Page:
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Archive for the ‘Environmental Sustainability & eWaste’ Category

Japan’s Disaster Sparks Serious Tech Supply Shortage Concerns

As if Japan didn’t have enough problems. Its economy may take decades to recover. But the related consequences on a global scale for technology and consumer electronics could equally devastating. Components such as memory chips and liquid crystal displays that are used in consumer electronics ranging from smartphones to televisions will likely be in short supply in the weeks ahead. This could have huge supply and economic implications for companies like Motorola, Apple, HTC, Samsung, Vizio, Sony and many others both in OEM and Retail.

I remember back several years ago when a memory chip manufacturer’s facility in Taiwan caught fire and burn to the ground. That single event raised the price of RAM to huge levels. In the current case, Japan is home to several memory chip makers, including Elpida Memory Inc. and Toshiba Corp., the world’s second-largest NAND flash memory chip producer by revenue after Samsung Electronics Co. of South Korea. Obviously, this is a very volatile industry with a select group of manufactures, most located in Japan, Taiwan, or Korea.

To underscore my point, “We expect phenomenal price swings and large near-term shortages as a result of this earthquake,” said Jim Handy, an analyst at Objective Analysis. “Over 40% of the world’s NAND flash … are manufactured in Japan. It doesn’t take a large production decrease to cause prices to increase dramatically.” All I can say is what a mess. Humanitarian crises, energy crisis, economic crisis all on unprecedented levels and that’s just in Japan. The fragile world economy can not sustain huge hits like this without major economic repercussions. I fear, we are only at the beginning of the economic aftershock of this catastrophe for both the people of Japan and the world.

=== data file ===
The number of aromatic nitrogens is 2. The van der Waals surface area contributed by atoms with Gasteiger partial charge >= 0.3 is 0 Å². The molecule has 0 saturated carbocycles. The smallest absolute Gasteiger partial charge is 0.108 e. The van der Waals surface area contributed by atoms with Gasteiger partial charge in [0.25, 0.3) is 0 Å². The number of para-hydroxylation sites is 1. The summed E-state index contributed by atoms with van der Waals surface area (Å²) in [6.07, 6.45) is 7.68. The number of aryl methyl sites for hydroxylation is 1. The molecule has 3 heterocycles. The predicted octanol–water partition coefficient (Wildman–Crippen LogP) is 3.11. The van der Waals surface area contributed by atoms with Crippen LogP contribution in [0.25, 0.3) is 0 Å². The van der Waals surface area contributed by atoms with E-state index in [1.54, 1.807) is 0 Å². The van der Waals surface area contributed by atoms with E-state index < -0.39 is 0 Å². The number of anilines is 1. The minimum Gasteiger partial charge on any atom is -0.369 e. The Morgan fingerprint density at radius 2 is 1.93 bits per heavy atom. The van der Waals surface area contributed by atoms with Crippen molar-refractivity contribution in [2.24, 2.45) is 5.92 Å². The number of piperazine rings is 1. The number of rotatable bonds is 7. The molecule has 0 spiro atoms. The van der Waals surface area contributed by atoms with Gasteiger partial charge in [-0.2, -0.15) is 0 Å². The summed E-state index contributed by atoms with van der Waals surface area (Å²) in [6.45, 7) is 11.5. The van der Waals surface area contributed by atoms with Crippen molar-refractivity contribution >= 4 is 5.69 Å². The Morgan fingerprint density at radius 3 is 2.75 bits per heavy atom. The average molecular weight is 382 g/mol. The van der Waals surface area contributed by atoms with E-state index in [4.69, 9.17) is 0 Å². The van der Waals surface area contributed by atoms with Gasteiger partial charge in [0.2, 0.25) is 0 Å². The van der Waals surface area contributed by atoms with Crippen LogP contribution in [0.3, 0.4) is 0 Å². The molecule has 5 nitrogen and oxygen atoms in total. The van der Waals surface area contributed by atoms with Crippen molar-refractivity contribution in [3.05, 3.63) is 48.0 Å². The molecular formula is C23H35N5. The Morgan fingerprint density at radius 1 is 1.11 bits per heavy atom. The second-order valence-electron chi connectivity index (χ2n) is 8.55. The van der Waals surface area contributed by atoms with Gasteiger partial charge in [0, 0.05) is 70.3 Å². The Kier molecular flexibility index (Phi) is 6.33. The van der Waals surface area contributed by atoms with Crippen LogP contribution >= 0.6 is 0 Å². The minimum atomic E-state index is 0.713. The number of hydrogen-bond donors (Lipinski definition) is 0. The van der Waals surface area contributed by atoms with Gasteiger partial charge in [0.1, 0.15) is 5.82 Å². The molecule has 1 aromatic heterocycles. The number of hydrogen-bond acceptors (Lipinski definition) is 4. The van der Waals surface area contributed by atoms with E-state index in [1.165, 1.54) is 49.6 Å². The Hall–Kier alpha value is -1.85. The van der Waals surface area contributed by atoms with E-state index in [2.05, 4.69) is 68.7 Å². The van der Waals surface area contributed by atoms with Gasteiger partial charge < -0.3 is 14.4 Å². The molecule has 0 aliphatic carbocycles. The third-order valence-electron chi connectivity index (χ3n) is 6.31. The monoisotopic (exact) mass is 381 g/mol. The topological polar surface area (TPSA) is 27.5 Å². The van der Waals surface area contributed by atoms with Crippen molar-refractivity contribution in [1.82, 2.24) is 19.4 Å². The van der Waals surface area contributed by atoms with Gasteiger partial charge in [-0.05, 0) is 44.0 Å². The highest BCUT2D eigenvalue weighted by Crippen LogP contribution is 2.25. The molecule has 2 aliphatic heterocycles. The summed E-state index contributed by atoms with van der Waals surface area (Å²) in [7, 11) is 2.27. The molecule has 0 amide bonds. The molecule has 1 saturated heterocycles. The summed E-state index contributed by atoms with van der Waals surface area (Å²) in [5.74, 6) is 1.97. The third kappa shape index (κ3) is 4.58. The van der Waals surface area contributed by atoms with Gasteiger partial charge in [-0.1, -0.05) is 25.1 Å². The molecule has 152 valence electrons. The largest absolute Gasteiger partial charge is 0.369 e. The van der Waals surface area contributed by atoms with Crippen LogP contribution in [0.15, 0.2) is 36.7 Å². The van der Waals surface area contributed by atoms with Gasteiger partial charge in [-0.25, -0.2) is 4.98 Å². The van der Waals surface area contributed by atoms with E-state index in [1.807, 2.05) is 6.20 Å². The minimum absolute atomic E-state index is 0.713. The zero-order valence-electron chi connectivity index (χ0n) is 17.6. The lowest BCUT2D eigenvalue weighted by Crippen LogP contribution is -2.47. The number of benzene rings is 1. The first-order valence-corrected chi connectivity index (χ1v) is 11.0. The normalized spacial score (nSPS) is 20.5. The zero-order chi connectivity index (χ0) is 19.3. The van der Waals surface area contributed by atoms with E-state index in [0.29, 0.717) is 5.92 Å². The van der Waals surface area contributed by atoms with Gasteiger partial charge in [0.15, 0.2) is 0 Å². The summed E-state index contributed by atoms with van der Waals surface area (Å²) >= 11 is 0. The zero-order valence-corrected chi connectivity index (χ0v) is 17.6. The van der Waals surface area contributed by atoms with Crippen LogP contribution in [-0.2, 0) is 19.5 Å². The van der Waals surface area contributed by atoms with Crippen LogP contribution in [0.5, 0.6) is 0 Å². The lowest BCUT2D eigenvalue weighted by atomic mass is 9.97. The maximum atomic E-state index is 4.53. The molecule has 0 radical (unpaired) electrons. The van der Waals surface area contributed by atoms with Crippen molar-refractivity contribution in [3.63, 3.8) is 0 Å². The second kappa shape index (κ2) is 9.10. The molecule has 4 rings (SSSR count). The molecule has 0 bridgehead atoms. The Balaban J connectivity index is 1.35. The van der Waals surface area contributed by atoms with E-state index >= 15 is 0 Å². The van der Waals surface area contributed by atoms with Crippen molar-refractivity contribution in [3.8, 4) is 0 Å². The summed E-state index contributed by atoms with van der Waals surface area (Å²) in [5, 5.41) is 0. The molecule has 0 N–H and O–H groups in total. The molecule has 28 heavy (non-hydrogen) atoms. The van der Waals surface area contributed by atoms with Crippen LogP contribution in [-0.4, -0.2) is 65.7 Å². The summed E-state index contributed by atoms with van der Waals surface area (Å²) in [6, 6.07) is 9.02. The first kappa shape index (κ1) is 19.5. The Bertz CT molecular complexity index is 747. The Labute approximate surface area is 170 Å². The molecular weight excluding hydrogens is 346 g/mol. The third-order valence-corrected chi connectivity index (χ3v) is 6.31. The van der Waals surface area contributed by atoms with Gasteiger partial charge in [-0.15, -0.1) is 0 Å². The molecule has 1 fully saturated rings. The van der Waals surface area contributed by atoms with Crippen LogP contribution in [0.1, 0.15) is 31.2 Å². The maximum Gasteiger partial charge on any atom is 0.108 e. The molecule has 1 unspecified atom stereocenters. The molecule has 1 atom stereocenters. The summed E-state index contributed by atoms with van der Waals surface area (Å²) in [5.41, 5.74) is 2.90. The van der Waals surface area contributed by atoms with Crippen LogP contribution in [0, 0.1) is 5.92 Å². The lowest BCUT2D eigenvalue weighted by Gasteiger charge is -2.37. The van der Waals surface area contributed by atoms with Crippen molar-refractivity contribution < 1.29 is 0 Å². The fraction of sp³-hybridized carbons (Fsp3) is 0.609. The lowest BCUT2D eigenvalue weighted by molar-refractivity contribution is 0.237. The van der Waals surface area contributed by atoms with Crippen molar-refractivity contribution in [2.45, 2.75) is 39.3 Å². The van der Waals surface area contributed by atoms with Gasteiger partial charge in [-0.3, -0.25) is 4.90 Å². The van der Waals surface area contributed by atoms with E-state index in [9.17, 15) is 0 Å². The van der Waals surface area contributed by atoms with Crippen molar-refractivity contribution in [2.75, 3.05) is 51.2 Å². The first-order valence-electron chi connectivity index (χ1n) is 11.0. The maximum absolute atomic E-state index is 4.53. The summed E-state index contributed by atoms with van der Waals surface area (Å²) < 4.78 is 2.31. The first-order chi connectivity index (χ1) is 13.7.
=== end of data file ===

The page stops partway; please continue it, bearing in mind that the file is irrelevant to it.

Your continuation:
The WSJ has a very interesting article on this topic. Check it out here!

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Written by David Frederick

March 15, 2011 at 10:07 AM

The State of the Future

This is kind of a big read, but extremely relevant, interesting and somewhat comprehensive. The one area that the report does not really cover or take into consideration is the direct impact of local, regional, state, government and sovereign debt, deficits and spending and their impact on Countries ability to positively impact or negatively contribute to the articulated challenges. Check it out if you dare!

– DF

The state of the future
July 14, 2010 by Jerome C. Glenn

As noted in our 2010 State of the Future (the 14th annual report from the Millennium Project, just published), the world is in a race between implementing ever-increasing ways to improve the human condition and the seemingly ever-increasing complexity and scale of global problems.

If current trends in population growth, resource depletion, climate change, terrorism, organized crime, and disease continue and converge over the next 50 to 100 years, it is easy to imagine an unstable world with catastrophic results. However, if current trends in self-organization via future Internets, transnational cooperation, materials science, alternative energy, cognitive science, inter-religious dialogues, synthetic biology, and nanotechnology continue and converge over the next 50 to 100 years, it is easy to imagine a world that works for all.

Fewer children are dying, more children are going to school, people are living longer, the world powers are at peace, and the US and Russia have signed a nuclear weapons reduction treaty. Yet the numbers of malnourished children in Africa and Asia are increasing; education is poorly preparing the next generation for a more knowledge-oriented future; aging populations will overburden the financial capability to provide retirement benefits and health care without new policies; and the sophistication and diversity of terrorism continues to proliferate. The 2010 Peace Index in the report shows that while the risk of war is declining in most areas of the world, violent crime has increased.

Our study has found eight specific problem areas where things are getting worse: Global Surface Temperature Anomalies, People Voting in Elections (% population of voting age for 15 largest countries), Unemployment (% of total labor force), Fossil fuel energy consumption (% of total), Levels of Corruption (15 largest countries), People killed or injured in terrorist attacks (number), and Refugee population by country or territory of asylum.

To Read more of this article click here

To purchase the report, click here

Nanoparticles could pose threat to humans: scientists

I recently came across this article on PHYSORG.com and found it actually compelling. Why is the strange? Well for one, I am a big believer in nano-technology and the future it holds. My team is also working on a nano project around the reduction of thermal challenges in high performance processors. So I am totally cool with nano-tech (pun intended! 😉 )